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trainerlady

When is enough enough

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One side benefit of the PLC adopting gear shakedowns before trek departures, if time and space allow: The PLs can easily see that five Scouts have 20 pocketknives between them, raise their collective eyebrows and call a halt to the shenanigans.

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It sounds like the adult leadership finally stepped up. The outcome is reasonable, although I would be harder on the knife throwing.

 

Several years ago at summer camp one of our new scouts threw a knife and hit a boy from another troop in the eye. Camp leadership immediately sent him home, and he was later terminated from troop membership. This boy was also a boy who needed scouting and would have benefited from it, but the safety of the larger group is the dominant consideration.(This message has been edited by eisely)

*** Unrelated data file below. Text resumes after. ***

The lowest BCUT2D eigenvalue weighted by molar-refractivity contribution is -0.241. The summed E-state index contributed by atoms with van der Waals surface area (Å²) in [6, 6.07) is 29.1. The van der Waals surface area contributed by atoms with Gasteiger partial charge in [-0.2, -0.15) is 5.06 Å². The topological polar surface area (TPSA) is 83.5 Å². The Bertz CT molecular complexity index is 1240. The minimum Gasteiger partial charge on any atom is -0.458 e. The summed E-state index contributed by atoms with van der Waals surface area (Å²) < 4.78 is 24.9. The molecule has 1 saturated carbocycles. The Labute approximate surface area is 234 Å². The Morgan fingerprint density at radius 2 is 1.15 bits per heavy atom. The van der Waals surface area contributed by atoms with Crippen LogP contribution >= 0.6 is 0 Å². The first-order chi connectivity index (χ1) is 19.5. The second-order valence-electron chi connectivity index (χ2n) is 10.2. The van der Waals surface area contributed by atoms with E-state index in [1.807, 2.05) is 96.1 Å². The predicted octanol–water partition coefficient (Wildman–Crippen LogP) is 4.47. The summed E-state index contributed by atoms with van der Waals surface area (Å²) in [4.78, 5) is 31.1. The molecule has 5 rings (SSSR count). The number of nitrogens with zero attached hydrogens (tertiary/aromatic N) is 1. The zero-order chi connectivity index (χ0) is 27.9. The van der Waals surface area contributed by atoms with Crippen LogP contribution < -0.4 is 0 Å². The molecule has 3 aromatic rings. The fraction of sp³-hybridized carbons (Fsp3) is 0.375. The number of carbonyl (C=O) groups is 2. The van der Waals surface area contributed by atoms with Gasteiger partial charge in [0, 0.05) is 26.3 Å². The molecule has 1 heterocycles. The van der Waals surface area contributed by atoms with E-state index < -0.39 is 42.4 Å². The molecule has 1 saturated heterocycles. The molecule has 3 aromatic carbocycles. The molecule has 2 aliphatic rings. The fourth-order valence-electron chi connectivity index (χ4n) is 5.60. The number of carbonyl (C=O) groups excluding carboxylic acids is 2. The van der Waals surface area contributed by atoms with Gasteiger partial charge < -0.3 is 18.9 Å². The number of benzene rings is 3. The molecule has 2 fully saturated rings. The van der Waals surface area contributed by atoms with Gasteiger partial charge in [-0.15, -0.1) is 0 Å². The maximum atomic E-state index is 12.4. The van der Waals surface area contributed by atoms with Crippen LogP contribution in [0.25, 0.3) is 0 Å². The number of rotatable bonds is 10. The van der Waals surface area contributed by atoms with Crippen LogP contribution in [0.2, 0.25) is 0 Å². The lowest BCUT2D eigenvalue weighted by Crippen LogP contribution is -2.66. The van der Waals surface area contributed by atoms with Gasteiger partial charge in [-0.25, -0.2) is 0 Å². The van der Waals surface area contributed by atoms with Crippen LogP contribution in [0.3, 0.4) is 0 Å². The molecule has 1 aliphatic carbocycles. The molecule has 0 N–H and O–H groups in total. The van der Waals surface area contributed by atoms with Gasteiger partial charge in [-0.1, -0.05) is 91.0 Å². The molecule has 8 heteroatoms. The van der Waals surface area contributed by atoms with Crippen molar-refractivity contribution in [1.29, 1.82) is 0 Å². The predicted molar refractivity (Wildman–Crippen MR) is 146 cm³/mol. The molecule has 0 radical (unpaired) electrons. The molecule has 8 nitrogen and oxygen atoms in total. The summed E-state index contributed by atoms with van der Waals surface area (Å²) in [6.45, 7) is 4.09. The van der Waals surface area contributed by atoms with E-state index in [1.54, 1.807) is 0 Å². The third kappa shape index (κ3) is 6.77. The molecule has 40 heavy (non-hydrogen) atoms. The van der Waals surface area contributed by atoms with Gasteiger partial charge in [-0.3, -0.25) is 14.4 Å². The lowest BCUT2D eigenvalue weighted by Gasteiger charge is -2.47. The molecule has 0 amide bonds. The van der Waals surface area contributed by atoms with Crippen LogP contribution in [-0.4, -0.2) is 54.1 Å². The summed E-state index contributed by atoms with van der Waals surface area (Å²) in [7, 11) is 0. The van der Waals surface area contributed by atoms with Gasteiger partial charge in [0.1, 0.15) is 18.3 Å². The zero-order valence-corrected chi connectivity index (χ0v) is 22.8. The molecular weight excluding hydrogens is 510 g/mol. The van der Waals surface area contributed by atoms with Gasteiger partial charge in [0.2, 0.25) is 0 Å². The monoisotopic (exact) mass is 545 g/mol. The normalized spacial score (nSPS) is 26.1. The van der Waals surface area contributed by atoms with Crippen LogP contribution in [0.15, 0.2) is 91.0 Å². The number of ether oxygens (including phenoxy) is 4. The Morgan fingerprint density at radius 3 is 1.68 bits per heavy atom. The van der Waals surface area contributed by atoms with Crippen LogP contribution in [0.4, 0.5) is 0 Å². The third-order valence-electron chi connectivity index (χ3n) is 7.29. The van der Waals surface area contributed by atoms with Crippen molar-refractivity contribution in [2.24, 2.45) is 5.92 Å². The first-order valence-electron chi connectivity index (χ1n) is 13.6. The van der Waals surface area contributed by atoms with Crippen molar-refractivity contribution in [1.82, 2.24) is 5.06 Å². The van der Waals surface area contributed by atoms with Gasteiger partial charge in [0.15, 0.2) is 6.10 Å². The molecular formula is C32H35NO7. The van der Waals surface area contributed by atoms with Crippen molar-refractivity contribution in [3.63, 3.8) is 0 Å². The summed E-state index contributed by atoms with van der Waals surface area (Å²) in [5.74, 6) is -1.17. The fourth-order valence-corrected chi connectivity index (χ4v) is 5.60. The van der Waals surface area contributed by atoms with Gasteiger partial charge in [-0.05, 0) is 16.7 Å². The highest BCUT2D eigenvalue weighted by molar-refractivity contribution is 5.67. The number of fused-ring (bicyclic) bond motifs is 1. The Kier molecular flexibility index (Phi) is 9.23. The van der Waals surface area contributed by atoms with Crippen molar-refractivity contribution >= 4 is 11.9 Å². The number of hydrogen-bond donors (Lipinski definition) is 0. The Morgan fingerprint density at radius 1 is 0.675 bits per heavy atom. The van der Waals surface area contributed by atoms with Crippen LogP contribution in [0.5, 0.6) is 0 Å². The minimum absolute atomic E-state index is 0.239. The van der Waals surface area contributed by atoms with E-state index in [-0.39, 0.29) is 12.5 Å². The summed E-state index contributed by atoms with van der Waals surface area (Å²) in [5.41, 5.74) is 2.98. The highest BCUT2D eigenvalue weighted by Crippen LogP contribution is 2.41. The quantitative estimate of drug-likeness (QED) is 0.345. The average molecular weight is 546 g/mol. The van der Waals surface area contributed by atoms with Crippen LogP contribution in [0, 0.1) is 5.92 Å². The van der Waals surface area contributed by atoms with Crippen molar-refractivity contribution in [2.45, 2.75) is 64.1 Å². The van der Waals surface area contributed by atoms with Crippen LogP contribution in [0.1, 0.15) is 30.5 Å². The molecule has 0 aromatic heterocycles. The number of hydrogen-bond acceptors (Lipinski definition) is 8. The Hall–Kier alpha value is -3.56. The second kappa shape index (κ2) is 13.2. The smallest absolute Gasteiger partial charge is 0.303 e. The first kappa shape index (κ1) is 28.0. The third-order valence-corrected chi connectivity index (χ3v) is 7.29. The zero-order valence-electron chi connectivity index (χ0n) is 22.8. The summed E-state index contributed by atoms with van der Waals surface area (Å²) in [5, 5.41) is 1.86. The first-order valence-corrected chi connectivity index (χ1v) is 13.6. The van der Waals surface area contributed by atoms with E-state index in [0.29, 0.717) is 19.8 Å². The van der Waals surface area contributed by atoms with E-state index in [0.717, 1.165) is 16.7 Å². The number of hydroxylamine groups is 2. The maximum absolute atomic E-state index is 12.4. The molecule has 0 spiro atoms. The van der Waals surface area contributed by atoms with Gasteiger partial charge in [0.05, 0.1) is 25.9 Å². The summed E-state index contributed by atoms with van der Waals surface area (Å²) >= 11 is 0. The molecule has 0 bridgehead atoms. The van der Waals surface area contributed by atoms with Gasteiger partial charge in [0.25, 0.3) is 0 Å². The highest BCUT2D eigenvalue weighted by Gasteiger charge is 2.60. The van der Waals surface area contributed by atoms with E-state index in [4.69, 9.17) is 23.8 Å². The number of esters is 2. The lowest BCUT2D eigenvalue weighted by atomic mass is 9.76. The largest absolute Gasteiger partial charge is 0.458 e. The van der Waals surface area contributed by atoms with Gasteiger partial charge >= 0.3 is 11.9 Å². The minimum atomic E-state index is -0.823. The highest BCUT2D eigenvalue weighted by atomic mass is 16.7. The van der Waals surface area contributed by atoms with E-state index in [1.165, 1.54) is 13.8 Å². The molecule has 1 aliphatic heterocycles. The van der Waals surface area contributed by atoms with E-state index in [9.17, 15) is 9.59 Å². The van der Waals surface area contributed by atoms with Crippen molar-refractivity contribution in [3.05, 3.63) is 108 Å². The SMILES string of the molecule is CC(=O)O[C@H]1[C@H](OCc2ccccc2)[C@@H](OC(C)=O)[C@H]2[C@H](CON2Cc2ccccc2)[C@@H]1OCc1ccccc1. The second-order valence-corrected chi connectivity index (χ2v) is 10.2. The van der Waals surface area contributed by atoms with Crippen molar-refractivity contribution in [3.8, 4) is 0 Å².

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Did i see where this kid bullied someone at summer camp. Sounds like a long term problem. But, moving first to the adult problem. Leadership is afraid to act it sounds like. I must say, this kid would not be camping with my troop, and likely i would recommend he be dismissed from the troop. Life is to short to be sued by a parent because of a juvie in the troop.

 

throwing knives. I would immediately think of what else is going to do, and who is he going to throw them at.

 

duct tape.--BYE BYE. and where were the leaders. they are as much at fault.